Elva MANGOLD, Appellant, v. Dee A. KEIP et al., Respondents.
Order dated April 3, 1997 (Marilyn Shafer, J.) affirmed, with $10 costs.
In this plenary action by a landlord against the three individual guarantors of a closely held corporate tenant's lease, we affirm Civil Court's grant of summary judgment dismissing the complaint against the guarantors. The lease renewal executed by landlord and tenant contained a condition not present in the original lease, permitting landlord to terminate the lease without qualification in the event a use violation is placed on the premises. This material change which was made without the consent of he guarantors releases the guarantors from liability under the lease renewal (see, Matter of Union Indem. Ins. Co., 199 A.D.2d 209, 605 N.Y.S.2d 756; 801 South Fulton Avenue Corp. v. Radin, 138 A.D.2d 561, 526 N.Y.S.2d 143). A creditor and a principal debtor may not materially alter the term of a contract for whose performance a surety is bound without obtaining the surety's consent (Central Federal Savings Loan v. Pergolis, 173 A.D.2d 587, 570 N.Y.S.2d 170). Furthermore, landlord's acceptance of the tenant's option to renew the lease on less than the 90 days' notice required by paragraph 58 of the original lease constituted a release of the guarantors (Jones & Brindisi v. Breslaw, 250 N.Y. 147, 164 N.E. 887).
The dissent argues that the guarantors must be deemed to have consented to the lease renewal because the individual guarantors were also principals of the closely held corporate tenant, citing Shire Realty Corp. v. Schorr, 55 A.D.2d 356, 390 N.Y.S.2d 622. However, the Shire Realty case is clearly distinguishable because in that case the individuals used the corporation “as their alter ego” and therefore, “the corporation was not an entity distinct from its individual shareholders” (55 A.D.2d at 365, 390 N.Y.S.2d 622). In the instant case, no alter ego liability was alleged or proved. The dissent also misplaces reliance on the assumption that the additional lease term did not increase the risk to the guarantors. In this State, “ ‘[a surety's] obligation is strictissimi juris, and he is discharged by any alteration of the contract, to which his guaranty applied, whether material or not, and the courts will not inquire whether it is or is not to his injury’ ” (Becker v. Faber, 280 N.Y. 146, 149, 19 N.E.2d 997).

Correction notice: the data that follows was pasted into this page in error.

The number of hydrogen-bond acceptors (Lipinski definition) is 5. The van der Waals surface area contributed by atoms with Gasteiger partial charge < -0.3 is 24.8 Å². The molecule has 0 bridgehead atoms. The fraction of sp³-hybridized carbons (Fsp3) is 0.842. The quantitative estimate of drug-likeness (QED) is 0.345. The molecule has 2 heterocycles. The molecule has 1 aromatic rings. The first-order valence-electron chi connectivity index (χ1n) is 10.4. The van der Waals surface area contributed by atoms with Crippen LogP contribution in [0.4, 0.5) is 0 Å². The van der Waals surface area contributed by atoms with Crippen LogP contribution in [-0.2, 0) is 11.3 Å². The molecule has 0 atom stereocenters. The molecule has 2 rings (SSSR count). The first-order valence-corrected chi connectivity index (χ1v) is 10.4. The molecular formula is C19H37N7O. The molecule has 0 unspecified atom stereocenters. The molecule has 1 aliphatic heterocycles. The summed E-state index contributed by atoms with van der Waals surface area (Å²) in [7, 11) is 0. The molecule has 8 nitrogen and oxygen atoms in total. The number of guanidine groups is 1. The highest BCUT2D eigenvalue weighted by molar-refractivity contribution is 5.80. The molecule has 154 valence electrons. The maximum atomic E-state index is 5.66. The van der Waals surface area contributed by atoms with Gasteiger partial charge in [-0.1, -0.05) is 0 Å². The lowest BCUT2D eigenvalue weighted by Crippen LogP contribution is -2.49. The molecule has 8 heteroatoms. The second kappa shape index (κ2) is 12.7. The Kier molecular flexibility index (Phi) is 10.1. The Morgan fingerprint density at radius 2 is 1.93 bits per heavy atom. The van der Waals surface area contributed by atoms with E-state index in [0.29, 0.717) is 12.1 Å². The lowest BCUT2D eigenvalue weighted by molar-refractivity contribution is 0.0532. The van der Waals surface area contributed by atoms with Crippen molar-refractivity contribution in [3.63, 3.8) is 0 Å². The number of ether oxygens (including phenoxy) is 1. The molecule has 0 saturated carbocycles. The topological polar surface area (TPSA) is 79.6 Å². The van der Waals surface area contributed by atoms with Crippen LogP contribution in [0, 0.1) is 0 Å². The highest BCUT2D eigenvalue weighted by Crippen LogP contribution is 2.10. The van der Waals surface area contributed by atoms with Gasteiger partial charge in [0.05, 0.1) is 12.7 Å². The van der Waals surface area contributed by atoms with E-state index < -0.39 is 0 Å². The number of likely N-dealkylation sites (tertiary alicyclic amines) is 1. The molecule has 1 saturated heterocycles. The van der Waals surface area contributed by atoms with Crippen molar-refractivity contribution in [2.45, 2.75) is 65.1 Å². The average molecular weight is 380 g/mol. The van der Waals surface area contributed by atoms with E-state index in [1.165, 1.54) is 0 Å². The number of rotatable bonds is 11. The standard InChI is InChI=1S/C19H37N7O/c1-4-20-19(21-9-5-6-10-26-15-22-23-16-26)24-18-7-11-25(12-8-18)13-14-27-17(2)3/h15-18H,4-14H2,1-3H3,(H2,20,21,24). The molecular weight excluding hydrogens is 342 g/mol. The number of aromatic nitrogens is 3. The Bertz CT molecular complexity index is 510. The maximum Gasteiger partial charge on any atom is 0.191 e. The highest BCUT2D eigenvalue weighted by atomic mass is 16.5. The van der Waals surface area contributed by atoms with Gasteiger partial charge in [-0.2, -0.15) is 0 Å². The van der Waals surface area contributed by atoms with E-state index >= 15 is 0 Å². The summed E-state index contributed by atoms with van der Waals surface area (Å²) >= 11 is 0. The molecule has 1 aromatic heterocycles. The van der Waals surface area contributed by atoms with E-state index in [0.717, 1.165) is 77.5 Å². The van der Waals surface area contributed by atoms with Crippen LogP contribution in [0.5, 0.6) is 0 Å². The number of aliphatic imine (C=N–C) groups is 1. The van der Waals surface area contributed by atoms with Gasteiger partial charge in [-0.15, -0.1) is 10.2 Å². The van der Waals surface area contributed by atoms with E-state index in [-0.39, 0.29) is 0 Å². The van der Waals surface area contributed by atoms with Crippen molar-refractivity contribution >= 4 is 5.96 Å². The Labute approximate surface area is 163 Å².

I would reverse the order appealed from and grant plaintiff lessor's motion for summary judgment against the defendant guarantors. The general rule is that where a tenant exercises an option to renew a lease, a guaranty of payment of rent continues into the extended term (Jones & Brindisi, Inc. v. Breslaw, 250 N.Y. 147, 164 N.E. 887). Moreover, the terms of the guaranty in the corporate tenant's lease (paragraph 59) expressly refer to and contemplate defendants' obligation “during the second year”. It is manifest that tenant, by its writing of March 7, 1995, exercised the option “for the extension of our lease for one year”, continued in possession, and paid the additional rent required under the lease extension for a period of five months before defaulting. The tenant's late exercise of the option, which was accepted by plaintiff, does not serve to release defendants from liability as guarantors. Tenant acknowledged that the lease had been renewed in its surrender letter oF october 16, 1995, in which its principals stated that “․ we are unable to fulfill our lease agreement with you” (emphasis added).
Nor does the “new term” added in the renewal, which permitted plaintiff to terminate the tenancy in the event a use violation was placed against the premises, exonerate the defendants. Tenant's alleged unauthorized commercial use of the premises is a sham issue vis-a-vis the guarantors. To the extent the renewal was at “variance” with paragraph 57 of the lease, it did not increase the risk to the defendants. A guarantor is not discharged by an extension of the contract to which it consents (63 N.Y.Jur.2d, Guaranty and Suretyship, § 206). Here, the individual guarantors were also the principals of the closely held corporate tenant, and the renewal must be deemed to have been entered into with their knowledge and consent (see Shire Realty Corp. v. Schorr, 55 A.D.2d 356, 364, 390 N.Y.S.2d 622).
Finally, summary judgment should be granted against each of the guarantors, including defendant Keip, who apparently relinquished her interest in the tenant prior to renewal of the lease. Her liability as guarantor was not contingent upon her continuing as an officer of the tenant and her remedy, if any, lies in her cross-claims against the other guarantors.